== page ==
Air, land and counterterrorism updates
An F/A-18C Hornet aircraft assigned to Marine Fighter Attack Training Squadron (VMFAT) 101 flies over the flight deck of the aircraft carrier USS George H.W. Bush (CVN 77) in the Atlantic Ocean.

Flight Path

Two US Marine Corps F/A-18C Hornets made an emergency landing at Tainan Air Force Base, Taiwan, on 1 April after the pilots reported a mechanical issue. The landing was dismissed as precautionary, but Michael Cole from The Diplomat suggests that it could be a strategic signal in response to Chinese assertiveness.

To maintain the US’ technological advantage, American aviation is accelerating the development of ‘degraded visual environment technology’ to allow helicopters to fly in rain, snow, fog or dust. Also on the list of future capability are hacker-proof helicopters and drones that can both fly and swim. Hacker-proof helicopters are designed to ensure that adversaries are unable to take command over weaponised or surveillance UAVs—technology that will no doubt be desirable on other military aircraft.

Falklands redux? Argentinian plans to procure at least 12 Chinese fighter jets have led the UK to explore options to update its air defence system in the Falkland Islands. Tension is set to escalate with recent allegations that the British government spied on the Argentine government between 2006–11, and British discoveries of oil and gas reserves north of the islands.

Turning now to current operations, Saudi-led coalition airstrikes continue in Yemen, while Kenyan fighter jets have launched airstrikes against al-Shabaab targets in northern Somalia. US airstrikes in Iraq have helped to reclaim the IS-held city of Tikrit. This ABC video offers an insight into the airstrike operations from a US aircraft carrier on the Persian Gulf.

Rapid Fire

Debate rages on between Alan Dupont and Hugh White on Australian defence strategy and irregular warfare. To get up to speed, start with Professor Dupont’s paper here, then a follow up response by Professor White, then a rebuttal, a reply, and the latest instalment.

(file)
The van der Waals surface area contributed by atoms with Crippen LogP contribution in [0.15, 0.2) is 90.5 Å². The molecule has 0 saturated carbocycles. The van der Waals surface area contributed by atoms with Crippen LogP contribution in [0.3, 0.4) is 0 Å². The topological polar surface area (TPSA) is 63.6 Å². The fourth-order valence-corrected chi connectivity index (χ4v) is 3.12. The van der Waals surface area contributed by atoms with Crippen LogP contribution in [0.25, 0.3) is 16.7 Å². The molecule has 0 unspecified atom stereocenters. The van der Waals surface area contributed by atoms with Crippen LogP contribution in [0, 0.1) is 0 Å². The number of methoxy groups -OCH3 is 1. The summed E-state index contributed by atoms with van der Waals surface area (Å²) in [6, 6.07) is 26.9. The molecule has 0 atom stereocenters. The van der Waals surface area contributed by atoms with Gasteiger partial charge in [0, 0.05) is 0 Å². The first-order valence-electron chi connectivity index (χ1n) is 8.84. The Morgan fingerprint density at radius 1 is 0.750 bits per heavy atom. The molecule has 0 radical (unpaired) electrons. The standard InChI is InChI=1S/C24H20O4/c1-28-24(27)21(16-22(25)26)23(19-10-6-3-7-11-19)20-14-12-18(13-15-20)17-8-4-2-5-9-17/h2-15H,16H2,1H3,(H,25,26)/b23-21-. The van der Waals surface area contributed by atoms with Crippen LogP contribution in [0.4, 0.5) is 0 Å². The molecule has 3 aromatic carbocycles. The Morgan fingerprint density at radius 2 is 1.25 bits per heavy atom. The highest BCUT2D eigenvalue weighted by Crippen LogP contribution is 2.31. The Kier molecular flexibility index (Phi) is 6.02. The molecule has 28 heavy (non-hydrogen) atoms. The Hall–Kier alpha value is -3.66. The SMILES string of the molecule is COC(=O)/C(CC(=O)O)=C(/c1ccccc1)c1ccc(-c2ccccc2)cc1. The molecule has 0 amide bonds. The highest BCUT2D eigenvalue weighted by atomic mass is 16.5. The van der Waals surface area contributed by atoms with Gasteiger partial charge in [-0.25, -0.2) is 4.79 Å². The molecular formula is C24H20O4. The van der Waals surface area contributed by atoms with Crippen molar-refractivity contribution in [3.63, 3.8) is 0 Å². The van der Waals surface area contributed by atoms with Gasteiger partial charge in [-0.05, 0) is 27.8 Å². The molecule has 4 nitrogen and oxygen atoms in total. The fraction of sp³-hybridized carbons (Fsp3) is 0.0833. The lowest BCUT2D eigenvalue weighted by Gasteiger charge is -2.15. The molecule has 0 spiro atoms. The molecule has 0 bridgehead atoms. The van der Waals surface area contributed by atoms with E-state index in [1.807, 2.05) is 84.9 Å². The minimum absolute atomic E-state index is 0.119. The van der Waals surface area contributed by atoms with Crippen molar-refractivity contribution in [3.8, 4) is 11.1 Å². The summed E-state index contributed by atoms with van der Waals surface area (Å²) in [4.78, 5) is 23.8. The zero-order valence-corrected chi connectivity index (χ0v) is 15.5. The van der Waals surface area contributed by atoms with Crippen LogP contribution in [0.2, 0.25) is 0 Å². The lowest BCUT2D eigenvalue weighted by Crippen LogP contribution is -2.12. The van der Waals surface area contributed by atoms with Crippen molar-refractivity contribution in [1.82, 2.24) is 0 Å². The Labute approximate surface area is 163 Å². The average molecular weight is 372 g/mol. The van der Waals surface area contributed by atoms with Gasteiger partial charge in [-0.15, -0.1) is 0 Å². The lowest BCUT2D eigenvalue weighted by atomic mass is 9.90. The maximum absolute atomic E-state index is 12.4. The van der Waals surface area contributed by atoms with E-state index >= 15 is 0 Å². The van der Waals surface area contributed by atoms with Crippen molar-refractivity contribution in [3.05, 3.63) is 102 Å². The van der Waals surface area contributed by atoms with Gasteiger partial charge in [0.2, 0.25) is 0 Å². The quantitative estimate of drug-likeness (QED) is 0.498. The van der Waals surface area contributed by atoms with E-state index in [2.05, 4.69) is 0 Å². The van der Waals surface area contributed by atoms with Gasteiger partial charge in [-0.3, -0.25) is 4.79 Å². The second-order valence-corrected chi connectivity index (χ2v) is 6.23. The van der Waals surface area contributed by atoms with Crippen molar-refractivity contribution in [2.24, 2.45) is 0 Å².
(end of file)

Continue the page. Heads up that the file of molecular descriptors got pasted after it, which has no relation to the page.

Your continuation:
General Wesley Clark, former NATO Supreme Allied Commander, delivered a briefing last week at the Atlantic Council on military assistance to Ukraine. The briefing analyses the hybrid form of warfare being conducted by aggressors and forecasts an attack against Ukrainian forces within the next 60 days. A video of the briefing can also be viewed in full here.

VICE news reports that Russian soldiers have ‘given up pretending’ that they’re not involved in the conflict in Ukraine. The report is based on a BBC interview (available here, in Russian) with Russian volunteer soldier Dmitry Sapozhnikov, a self-declared Special Forces squad leader for the Donetsk People’s Republic. The interview gives previously undisclosed details of the battle for Debaltseve, including the involvement of Russian generals in leading the operation.

CT Scan

The return of Matthew Gardiner, an Australian believed to have assisted Kurdish forces overseas, puts Australia’s foreign fighter laws to the test. The case also reveals the awkward reality that evidentiary issues—particularly the extraction of evidence from overseas conflict zones—will make prosecuting foreign fighters hard.

In a bid to make sense of the Garissa attack in Kenya, Jeffrey Gettleman of The New York Times explains that a weakened al Shabaab has led it to its new strategy of ‘mass murder on the cheap’. Explanations for al Shabaab’s grim success range from arguments that the international community lacks engagement with it as a global issue, to Kenya’s colonial ‘roots’.

France is rolling out the ‘Islam à la Française’, a national campaign teaching the French interpretation of secularism to Muslim figures and public officials. However, Muslim leaders retorted that in mosques, ‘everyone speaks out against extremism’ already. In the UK, police hired a British Muslim comedian to hold CT workshops for teens, revolving around a skit in which the comedian’s cousin becomes radicalised (15 mins).

Finally, this Washington Post article looks at the ‘hidden hand’ behind the Islamic State: Saddam Hussein.